For more on education politics and policy, follow @TNEdReport

MNPS, Annenberg, and Magnets

Last night, the MNPS School Board approved a set of standards to govern charter schools and agreed to also apply them to traditional district schools (though most already do apply).

Andrea Zelinski has the story:

Breathe easy. No one is changing rules for magnet schools, at least when it comes to selective enrollment.

The Metro Nashville Public School board approved nearly three dozen new requirements for regulating charter and traditional schools Tuesday night, like requiring regular reports on student mobility, posting school budgets and publishing details for any contracts over $10,000.

But the rules include banning schools from excluding or discouraging certain students from enrolling, such as is done at academic magnet schools like Martin Luther King Jr. Magnet School and Hume Fogg Magnet High School or the Nashville School of the Arts — all district crown jewels with entrance requirements. The board ultimately exempted academic magnets and performing art schools from the new enrollment standard.

There’s more detail in the piece, including Zelinski’s play-by-play of the meeting.

More on the Annenberg Standards:

Annenberg May Apply to Magnets

Does TN Need Annenberg?

MNPS and Annenberg

A Call for Accountability

For more on education politics and policy in Tennessee, follow @TNEdReport

 

We Need Long Term Planning for Charters

The Tennessean has an op-ed by Harry Allen, an executive with Avenue Bank and board president of Purpose Preparatory charter school. He calls for a long-term plan for the future of our district in regards to charters. I think we sometimes get lost in the details about being pro/anti charter and forget to plan for the long term.

Charter schools are here to stay in Nashville. Thousands of students are served in charter schools throughout Nashville, and if you think that all of them are magically going to disappear, you need to rethink that notion.

Mr. Allen starts out with a great opening sentence:

The most successful organizations adapt to the changing environment around them in order to overcome challenges and remain effective.

Mr. Allen goes on to discuss findings of a study that was recently released in partnership with the Tennessee Charter School Association.

The study’s key findings include:

Charter schools in 2013-14 academically outperformed district-managed schools and are funded at similar levels, which means charters yielded a higher return on investment for taxpayers and families.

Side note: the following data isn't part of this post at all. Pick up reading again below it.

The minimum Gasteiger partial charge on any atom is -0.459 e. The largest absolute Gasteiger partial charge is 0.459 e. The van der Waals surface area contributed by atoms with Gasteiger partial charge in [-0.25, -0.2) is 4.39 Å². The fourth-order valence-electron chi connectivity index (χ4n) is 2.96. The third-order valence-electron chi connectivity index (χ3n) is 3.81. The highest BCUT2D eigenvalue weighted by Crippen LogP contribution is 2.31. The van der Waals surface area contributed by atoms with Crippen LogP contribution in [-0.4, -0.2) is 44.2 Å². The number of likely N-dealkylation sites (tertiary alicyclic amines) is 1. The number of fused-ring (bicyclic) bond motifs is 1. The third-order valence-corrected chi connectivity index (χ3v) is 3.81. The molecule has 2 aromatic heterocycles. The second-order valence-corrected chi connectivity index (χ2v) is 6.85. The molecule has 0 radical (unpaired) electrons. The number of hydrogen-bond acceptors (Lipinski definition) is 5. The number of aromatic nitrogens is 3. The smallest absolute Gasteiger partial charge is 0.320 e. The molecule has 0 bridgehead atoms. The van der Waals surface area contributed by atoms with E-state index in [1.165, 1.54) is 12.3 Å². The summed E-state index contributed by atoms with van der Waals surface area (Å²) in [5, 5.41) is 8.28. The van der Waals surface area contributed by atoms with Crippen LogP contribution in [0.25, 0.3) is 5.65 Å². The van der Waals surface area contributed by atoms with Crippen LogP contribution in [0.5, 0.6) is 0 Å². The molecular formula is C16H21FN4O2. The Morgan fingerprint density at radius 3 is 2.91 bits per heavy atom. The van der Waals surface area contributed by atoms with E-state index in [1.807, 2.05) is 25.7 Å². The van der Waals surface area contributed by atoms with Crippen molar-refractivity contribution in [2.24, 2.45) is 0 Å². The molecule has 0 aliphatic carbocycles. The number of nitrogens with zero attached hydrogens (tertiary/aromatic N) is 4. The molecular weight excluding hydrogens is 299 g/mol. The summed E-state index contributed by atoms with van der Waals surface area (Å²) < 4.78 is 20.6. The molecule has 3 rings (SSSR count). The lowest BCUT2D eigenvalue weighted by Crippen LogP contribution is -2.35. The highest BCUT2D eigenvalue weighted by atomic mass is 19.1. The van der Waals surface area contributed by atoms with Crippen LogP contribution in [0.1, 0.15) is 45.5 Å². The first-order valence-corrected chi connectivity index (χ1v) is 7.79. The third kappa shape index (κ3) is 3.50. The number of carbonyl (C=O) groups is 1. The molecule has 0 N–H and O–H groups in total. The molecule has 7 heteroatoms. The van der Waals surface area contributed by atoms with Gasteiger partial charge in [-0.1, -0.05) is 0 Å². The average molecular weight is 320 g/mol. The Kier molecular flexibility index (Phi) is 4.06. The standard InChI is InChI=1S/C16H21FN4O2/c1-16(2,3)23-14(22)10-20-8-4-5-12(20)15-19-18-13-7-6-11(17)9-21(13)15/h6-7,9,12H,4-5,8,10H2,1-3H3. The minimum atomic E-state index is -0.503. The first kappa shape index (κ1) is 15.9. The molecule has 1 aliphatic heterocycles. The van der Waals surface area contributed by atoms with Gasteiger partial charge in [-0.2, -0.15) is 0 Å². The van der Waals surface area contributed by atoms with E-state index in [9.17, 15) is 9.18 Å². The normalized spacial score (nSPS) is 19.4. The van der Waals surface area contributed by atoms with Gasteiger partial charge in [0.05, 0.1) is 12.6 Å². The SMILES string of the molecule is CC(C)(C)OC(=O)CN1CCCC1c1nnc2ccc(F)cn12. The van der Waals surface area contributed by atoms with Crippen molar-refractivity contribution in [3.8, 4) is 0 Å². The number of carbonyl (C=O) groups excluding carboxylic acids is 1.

Though MNPS today is a choice-based system, the MNPS infrastructure — buildings, services and associated cost structure — reflects the past for which it was designed, one with limited parental choice.

It recommends an updated system that accounts for a future that includes a mix of district- and charter-managed public schools.

The majority of district financial expenses are variable in the long term and should be adjusted to reflect anticipated shifts in enrollment.

(Yes, commenters, how dare the Tennessee Charter School Association commission a study about charter schools. I know, it’s crazy that an organization would research a topic that they work in. While I am on the topic of studies, let’s not accept with open arms the Comptroller study on the ASD while saying the Comptroller study on MNPS was conducted by biased individuals. Hint: the same people did both studies. They are both flawed or both acceptable.)

Anyways, Mr. Allen goes on to quote Dr. Register as his conclusion.

“It is clear that shifts in student enrollment will require adjustments to our budgets that can only be made over multiple years,” he (Register) recently said. “Planning for these adjustments requires a long-term and collaborative approach that is responsive to parent demand and student enrollment decisions. We should take the time and make the effort to formulate the long-range impact.”

Dr. Register is spot-on — it’s imperative that MNPS adjust to the changing times. All organizations, whether for-profit or nonprofits, must occasionally adjust their planning to remain competitive. In this case, our city’s future depends on it.

Check out the oped, and let’s do some meaningful work in this area. We can spend hours every week in a doomsday scenario, or we can spend hours every week trying to come to a solution that will help lead our district into a prosperous future.

I would rather help lead our district into a prosperous future.

Wouldn’t you?


 

Why Fix the BEP?

I’ve written recently about the growing state revenue collections and the corresponding request (in the form of a lawsuit) from school districts that the BEP (state school funding formula) be adequately funded – to the tune of some $500 million in new money.

But, some might ask: Why even fix the BEP? It’s a complex formula and besides, don’t our schools already have enough money?

The short answer is no. No, Tennessee schools do not have enough money.

I have gone so far as to suggest the BEP is broken and to explain the reasons for its current inadequacy.

Now, more evidence suggesting the need to fix the BEP. Essentially, it’s this: Since 2008, Tennessee’s “effort” in terms of percentage of state revenue devoted to school funding has fallen. I’ll show you a hand graph on that from the Education Law Center:

Source: "Is School Funding Fair?" by the Education Law Center

While an number of states began making improvements after 2011, Tennessee was not among them. Recent investments may have returned Tennessee to pre-recession funding levels, but not by much.

And then, there’s a recent report from Rutgers that suggests that when it comes to school funding, Tennessee gets an “F.”

From the Commercial Appeal:

The annual report card out of Rutgers University that grades states on how they fund public education shows Tennessee at the “bottom of the barrel” in fairness. Besides being one of 16 states earning an F for percentage of state resources allocated to K-12 education, family incomes of children attending its public schools on average are half that of children in private schools or being home-schooled.